A merger is often an excellent way for small businesses to achieve financial and operational growth. Many companies merge to obtain financial synergies, gain market share or improve their leadership team. The first step in evaluating a merger is to analyze financial statements from both companies to ensure that the transaction makes financial sense.
The first step in evaluating a merger’s financials is to obtain the target company’s financial statements. If both companies are already discussing a merger, each company can sign a non-disclosure agreement and exchange financials.
If you are not yet in the discussion stage, try searching equity analyst reports and news articles for any publicly available information. If you cannot retrieve enough information, interview experts in the field. Major customers, the management of competing companies, or equity analysts that cover similar companies can all provide helpful financial details. Although you probably will not be able to obtain full financial statements via this method, you should be able to get high-level details such as average revenue, expenses, debt and cash flow.
As you analyze the financials of the merger, utilize both the historical and forward-looking financials to see a picture of how the company has performed in the past and how they are expected to perform in the future.
Income statements illustrate the financial profitability of a company. The revenue line of the income statement illustrates the company’s top-line momentum, while the expenses show whether or not the company is using its resources wisely.
Combine both company’s income statements to illustrate the income statement of the combined company. For most items on the income statement, you can use simple addition to combine each company’s financials. Pay special attention to the tax and income expense lines. The tax rate is based on a complex equation of size, tax havens, grants and credits. Meanwhile, income expense is based on debt interest rates. Banks base interest rates on the leverage and liquidity of a given company. Because of the complexities involved in these line items, it is best to consult with an accounting expert to find the correct tax rate and interest rate for the merged company.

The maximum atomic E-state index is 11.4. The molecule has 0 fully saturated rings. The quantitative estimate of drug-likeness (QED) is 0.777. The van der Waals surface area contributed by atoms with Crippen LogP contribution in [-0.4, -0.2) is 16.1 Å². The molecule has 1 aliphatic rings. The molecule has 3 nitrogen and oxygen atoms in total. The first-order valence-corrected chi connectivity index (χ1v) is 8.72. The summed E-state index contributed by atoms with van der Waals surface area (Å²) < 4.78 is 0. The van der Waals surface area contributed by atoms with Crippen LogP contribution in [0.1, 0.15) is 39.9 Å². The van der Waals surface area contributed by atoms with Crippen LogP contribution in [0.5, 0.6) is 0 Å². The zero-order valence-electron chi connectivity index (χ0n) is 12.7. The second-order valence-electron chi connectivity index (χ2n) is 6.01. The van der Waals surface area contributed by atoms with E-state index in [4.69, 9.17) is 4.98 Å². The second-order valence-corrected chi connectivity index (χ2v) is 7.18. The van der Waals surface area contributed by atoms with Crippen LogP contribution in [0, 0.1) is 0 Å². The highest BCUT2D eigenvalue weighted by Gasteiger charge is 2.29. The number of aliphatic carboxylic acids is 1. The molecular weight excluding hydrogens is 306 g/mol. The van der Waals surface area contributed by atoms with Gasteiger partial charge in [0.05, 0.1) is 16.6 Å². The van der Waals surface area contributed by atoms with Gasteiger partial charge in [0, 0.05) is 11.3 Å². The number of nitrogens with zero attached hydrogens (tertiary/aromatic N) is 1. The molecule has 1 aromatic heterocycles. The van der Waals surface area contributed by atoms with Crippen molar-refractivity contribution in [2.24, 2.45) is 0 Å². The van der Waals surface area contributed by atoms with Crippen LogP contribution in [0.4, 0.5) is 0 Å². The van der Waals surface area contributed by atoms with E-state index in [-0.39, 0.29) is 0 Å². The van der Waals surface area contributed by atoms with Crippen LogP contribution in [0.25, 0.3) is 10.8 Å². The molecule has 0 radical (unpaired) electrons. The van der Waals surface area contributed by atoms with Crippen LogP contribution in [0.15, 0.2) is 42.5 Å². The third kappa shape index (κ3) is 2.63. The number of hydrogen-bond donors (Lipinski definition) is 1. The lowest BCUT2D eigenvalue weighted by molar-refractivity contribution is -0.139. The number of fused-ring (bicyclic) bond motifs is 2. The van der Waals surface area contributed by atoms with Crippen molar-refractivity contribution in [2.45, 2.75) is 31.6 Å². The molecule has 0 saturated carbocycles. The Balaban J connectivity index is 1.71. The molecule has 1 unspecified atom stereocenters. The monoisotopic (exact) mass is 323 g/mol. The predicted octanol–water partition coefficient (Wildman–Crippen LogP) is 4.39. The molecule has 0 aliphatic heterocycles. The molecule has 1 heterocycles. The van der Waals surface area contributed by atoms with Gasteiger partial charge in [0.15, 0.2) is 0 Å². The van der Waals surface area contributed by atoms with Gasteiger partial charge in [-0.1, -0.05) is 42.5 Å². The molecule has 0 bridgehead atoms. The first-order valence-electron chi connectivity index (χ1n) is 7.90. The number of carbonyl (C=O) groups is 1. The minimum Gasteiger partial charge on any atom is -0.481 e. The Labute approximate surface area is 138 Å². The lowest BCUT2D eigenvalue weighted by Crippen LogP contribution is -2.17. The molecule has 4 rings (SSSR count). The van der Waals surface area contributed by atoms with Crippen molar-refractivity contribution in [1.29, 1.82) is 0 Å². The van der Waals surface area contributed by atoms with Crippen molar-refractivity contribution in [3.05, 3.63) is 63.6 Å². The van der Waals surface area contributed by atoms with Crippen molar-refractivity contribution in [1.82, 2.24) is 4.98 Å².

If you believe that the merger will result in financial synergies, add these into the merged income statement as a new line item. Synergies can include a variety of things, such as increased revenue from improved market share, decreased overhead costs and decreased headcount-related costs.
If you only have certain items from the income statement, such as sales and expenses, evaluate those line items only. Once you proceed into negotiations with the target company, you can obtain full financial records.
The balance sheet shows a company’s major assets, such as land and equipment, and its financial leverage, more commonly known as debt. As with the income statement, you can simply add each company’s balance sheet items to obtain a combined balance sheet. However, the shareholder equity and goodwill line items require very complex calculations. Shareholder equity includes the portion of the company owned by stockholders. If either company has made an acquisition in the past, goodwill will include the excess amount paid for the acquisition over book value. The calculations for these items depends on the type of merger and the book value of each company. Consult with an accounting expert to insure accurate calculations of these items.
If you do not have visibility into the full balance sheet, focus initially on the target company’s debt level and total equity. Most banks calculate a ratio of total debt to total equity when determining loans and interest rates. A debt to equity ratio that is too high could jeopardize your company’s ability to borrow money.
Cash Flow Statement
To analyze the merged cash flow statement, start by adding both company’s statements together. Once this is complete, review any changes you made to the tax rate or interest rate when analyzing the income statement. If these rates changed, be sure to adjust the Tax and Interest Expense to reflect the post-merger rates.
Obtaining a full cash flow statement is not absolutely necessary in the first stages of evaluating a merger. Once you are in negotiations with the target company, be sure to evaluate whether or not the merged company will have enough cash to cover its payments to lenders.
Putting It All Together
Now you have the income statement, balance sheet and cash flow statement for the merged company, or at least a general idea of what your revenue and expenses will look like. The first thing to look at is the combined profitability from the income statement. Is the merged company more profitable than each company on its own? Will the merger improve both company’s growth and trajectory?